She was sobbing now, in gentle little huffs that denoted deep grief but she was too exhausted to express it any other way. If it wouldn’t have been clumsy I might have comforted her. Instead I sat in the wing-backed chair with my hands in my lap.

            “Have you heard of other men doing this to human girls like yourself?”

            “Yes.” She said.

            “Do you know his name?”    

            “Yes.” She said.

            “And where he lives?” I asked, but she didn’t answer freely like the other questions, “you don’t want to tell me?”

            “He’s a great Fae male, he’d find a way to punish me.”

            I sighed. She wasn’t afraid for nothing, Fae males were intimidating even to Fae females. They were notoriously sensitive to disrespect and were incredibly territorial. Some of them were ambitious on top of all that and if their positions were compromised there was very little they’d stop at to protect them.

            “I don’t blame you child. We will do nothing, but I will keep you safe from him.”

            She sobbed again. “Thank you my lady.”

            “You are welcome to stay here as long as you want. You are also free to leave whenever you want. If you are afraid to leave the house or city, I will have Audrei’s husband escort you. He is a quiet and gentle man that I trust, and you can trust him too.”

            “Thank you, but I can’t stay here for nothing, surely.”

            “If you wish to help around the house you may, but its not a requirement of our hospitality. I only ask that you go to Audrei for assignment, she is a Keeper and they have a certain way of doing things.”

            “May I ask you a question my lady?”

            “Of course.”

            “Why are you helping me?”

            “Because my kind owe your kind a great debt.”       

            “How do you figure that?”

            “We may not subject you to slavery, or exile you completely, but we haven’t done much to care for you and serve you have we?”


            “Tell me, girl, do humans believe in a god?”


            “Tell me about him, does he have rules?”

            “Yes he does.”

            “What are they? Or are they too complicated to share in one conversation?”

            “No they are pretty simple. Acknowledge him and no other gods, cling to his Word and live it every day, serve each other with the love he has for us, and share his good news with all.”

            “What is his good news?” I asked. I had never heard of another god, beside the god Fae believed in. But then, I had never thought to ask either. When I started Scripting my other studies were dropped. Nobody asked anything of me as long as my nose was in a notebook or pile of Vellum. It wasn’t lost on me how this human god’s rules were quite similar to the spirit of our own Fae guidelines.

            “One day he will return and when he does he will bring justice and liberty and abundance to share with all that love him.”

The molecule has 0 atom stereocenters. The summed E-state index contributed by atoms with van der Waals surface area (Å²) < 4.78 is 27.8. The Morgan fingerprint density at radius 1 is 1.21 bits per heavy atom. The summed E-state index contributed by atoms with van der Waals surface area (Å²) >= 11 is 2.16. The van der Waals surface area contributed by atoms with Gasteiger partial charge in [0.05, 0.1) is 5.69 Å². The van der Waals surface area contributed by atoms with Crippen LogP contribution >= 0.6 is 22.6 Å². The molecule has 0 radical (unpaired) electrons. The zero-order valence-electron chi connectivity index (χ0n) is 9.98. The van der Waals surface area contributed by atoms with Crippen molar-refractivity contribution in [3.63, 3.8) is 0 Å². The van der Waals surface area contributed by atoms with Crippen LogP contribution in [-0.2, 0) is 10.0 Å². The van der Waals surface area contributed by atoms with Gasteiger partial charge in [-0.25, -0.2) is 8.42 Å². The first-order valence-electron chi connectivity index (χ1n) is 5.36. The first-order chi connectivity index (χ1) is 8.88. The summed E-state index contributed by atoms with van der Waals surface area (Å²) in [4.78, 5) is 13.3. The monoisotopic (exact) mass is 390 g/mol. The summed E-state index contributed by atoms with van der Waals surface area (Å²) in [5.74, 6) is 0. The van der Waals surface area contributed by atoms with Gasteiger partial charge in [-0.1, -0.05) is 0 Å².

“That is good news indeed.”

            “Yes, my lady.”

            “You have given me a lot to think about, Wihenna. I am going back to my study, please tell Audrei I won’t be at dinner tonight.”

            “Yes, my lady.”

            My grandfather’s cherry trees were in full blossom and the warm evening breeze carried the sweetness into my study. I sat back from the stack of Vellum and sighed. It was the hardest Script I’d ever written.

            There were days when I came to it with apathy, tired and too overwhelmed with the idea that the pages resisted the Script I spoke over them. At other times my hands, pressed to the Vellum as I spoke in excited rushes and breathless pauses, would get hot with the magic pouring from my soul onto each page.

            Whether the days were fruitful or not, the work still took a long nine months. Tonight I had reached the last page and poured my last line of Script onto its surface. It always amazed me when the Script ended and I had purchased the exact amount of Vellum needed for it. I think it was because I had always allowed the Vellum to choose me, instead of me choosing it.

            I pressed my fingers to the back of neck. Into the nape where all my tension sat. My hair fell in silk strands around my fingers, and I dug past them to knead out the knots in the muscle. My sensitive finger pads skipped over dimples in my skin and my heart skipped a beat. It was the same reaction every time I stumbled over one of the scars he left.

            If he hadn’t left those scars—if he hadn’t happened to me at all, would I have allowed my compassion to move me to help Wihenna?

            A baby cried and startled me. I sat up straight in my chair and listened. I heard Audrei’s laughter float up the stairwell and under the crack in my door. There were excited shouts from her husband. Then Wihenna’s laughter joined in, but much more subdued, it sounded tired. I was shocked she could find joy in this birth at all.